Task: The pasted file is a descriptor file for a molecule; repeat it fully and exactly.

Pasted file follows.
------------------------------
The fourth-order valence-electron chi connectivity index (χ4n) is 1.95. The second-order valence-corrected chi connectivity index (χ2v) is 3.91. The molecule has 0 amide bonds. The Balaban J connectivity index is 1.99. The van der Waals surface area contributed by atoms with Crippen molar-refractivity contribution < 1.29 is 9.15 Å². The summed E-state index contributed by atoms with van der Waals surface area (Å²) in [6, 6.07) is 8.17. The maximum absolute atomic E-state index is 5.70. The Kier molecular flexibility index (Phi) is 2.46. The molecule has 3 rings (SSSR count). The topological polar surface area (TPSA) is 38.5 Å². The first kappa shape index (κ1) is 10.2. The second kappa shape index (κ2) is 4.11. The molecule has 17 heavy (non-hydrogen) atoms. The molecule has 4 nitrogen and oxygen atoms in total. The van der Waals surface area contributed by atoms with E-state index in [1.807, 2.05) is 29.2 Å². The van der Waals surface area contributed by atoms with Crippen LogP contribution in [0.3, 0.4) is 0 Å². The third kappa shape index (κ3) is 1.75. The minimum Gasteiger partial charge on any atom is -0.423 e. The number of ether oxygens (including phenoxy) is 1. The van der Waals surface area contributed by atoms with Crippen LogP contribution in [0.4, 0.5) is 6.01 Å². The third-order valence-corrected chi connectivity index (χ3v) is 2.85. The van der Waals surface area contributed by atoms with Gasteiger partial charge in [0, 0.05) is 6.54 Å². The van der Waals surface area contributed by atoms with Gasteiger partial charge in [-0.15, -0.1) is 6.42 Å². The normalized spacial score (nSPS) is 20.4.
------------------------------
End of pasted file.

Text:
The fourth-order valence-electron chi connectivity index (χ4n) is 1.95. The second-order valence-corrected chi connectivity index (χ2v) is 3.91. The molecule has 0 amide bonds. The Balaban J connectivity index is 1.99. The van der Waals surface area contributed by atoms with Crippen molar-refractivity contribution < 1.29 is 9.15 Å². The summed E-state index contributed by atoms with van der Waals surface area (Å²) in [6, 6.07) is 8.17. The maximum absolute atomic E-state index is 5.70. The Kier molecular flexibility index (Phi) is 2.46. The molecule has 3 rings (SSSR count). The topological polar surface area (TPSA) is 38.5 Å². The first kappa shape index (κ1) is 10.2. The second kappa shape index (κ2) is 4.11. The molecule has 17 heavy (non-hydrogen) atoms. The molecule has 4 nitrogen and oxygen atoms in total. The van der Waals surface area contributed by atoms with E-state index in [1.807, 2.05) is 29.2 Å². The van der Waals surface area contributed by atoms with Crippen LogP contribution in [0.3, 0.4) is 0 Å². The third kappa shape index (κ3) is 1.75. The minimum Gasteiger partial charge on any atom is -0.423 e. The number of ether oxygens (including phenoxy) is 1. The van der Waals surface area contributed by atoms with Crippen LogP contribution in [0.4, 0.5) is 6.01 Å². The third-order valence-corrected chi connectivity index (χ3v) is 2.85. The van der Waals surface area contributed by atoms with Gasteiger partial charge in [0, 0.05) is 6.54 Å². The van der Waals surface area contributed by atoms with Gasteiger partial charge in [-0.15, -0.1) is 6.42 Å². The normalized spacial score (nSPS) is 20.4.